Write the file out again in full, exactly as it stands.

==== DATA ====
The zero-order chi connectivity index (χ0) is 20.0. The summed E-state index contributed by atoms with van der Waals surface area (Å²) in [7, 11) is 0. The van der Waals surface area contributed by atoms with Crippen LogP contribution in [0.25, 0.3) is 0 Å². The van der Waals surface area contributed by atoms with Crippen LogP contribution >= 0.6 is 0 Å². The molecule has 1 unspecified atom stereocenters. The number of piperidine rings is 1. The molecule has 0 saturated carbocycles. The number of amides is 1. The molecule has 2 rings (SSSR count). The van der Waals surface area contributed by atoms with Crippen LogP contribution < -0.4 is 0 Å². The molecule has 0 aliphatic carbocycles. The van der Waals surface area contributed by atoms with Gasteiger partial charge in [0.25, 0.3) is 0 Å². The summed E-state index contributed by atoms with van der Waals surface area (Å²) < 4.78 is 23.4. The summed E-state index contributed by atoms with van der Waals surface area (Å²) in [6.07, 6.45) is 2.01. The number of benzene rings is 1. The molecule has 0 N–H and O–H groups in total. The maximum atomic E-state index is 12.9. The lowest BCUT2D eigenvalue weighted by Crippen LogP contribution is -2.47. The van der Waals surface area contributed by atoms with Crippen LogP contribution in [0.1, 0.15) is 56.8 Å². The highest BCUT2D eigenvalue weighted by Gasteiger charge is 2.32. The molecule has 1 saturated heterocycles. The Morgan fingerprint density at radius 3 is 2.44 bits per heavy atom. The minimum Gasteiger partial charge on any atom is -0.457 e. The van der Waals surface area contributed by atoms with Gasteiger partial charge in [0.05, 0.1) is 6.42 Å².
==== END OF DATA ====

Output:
The zero-order chi connectivity index (χ0) is 20.0. The summed E-state index contributed by atoms with van der Waals surface area (Å²) in [7, 11) is 0. The van der Waals surface area contributed by atoms with Crippen LogP contribution in [0.25, 0.3) is 0 Å². The van der Waals surface area contributed by atoms with Crippen LogP contribution >= 0.6 is 0 Å². The molecule has 1 unspecified atom stereocenters. The number of piperidine rings is 1. The molecule has 0 saturated carbocycles. The number of amides is 1. The molecule has 2 rings (SSSR count). The van der Waals surface area contributed by atoms with Crippen LogP contribution < -0.4 is 0 Å². The molecule has 0 aliphatic carbocycles. The van der Waals surface area contributed by atoms with Gasteiger partial charge in [0.25, 0.3) is 0 Å². The summed E-state index contributed by atoms with van der Waals surface area (Å²) < 4.78 is 23.4. The summed E-state index contributed by atoms with van der Waals surface area (Å²) in [6.07, 6.45) is 2.01. The number of benzene rings is 1. The molecule has 0 N–H and O–H groups in total. The maximum atomic E-state index is 12.9. The lowest BCUT2D eigenvalue weighted by Crippen LogP contribution is -2.47. The van der Waals surface area contributed by atoms with Crippen LogP contribution in [0.1, 0.15) is 56.8 Å². The highest BCUT2D eigenvalue weighted by Gasteiger charge is 2.32. The molecule has 1 saturated heterocycles. The Morgan fingerprint density at radius 3 is 2.44 bits per heavy atom. The minimum Gasteiger partial charge on any atom is -0.457 e. The van der Waals surface area contributed by atoms with Gasteiger partial charge in [0.05, 0.1) is 6.42 Å².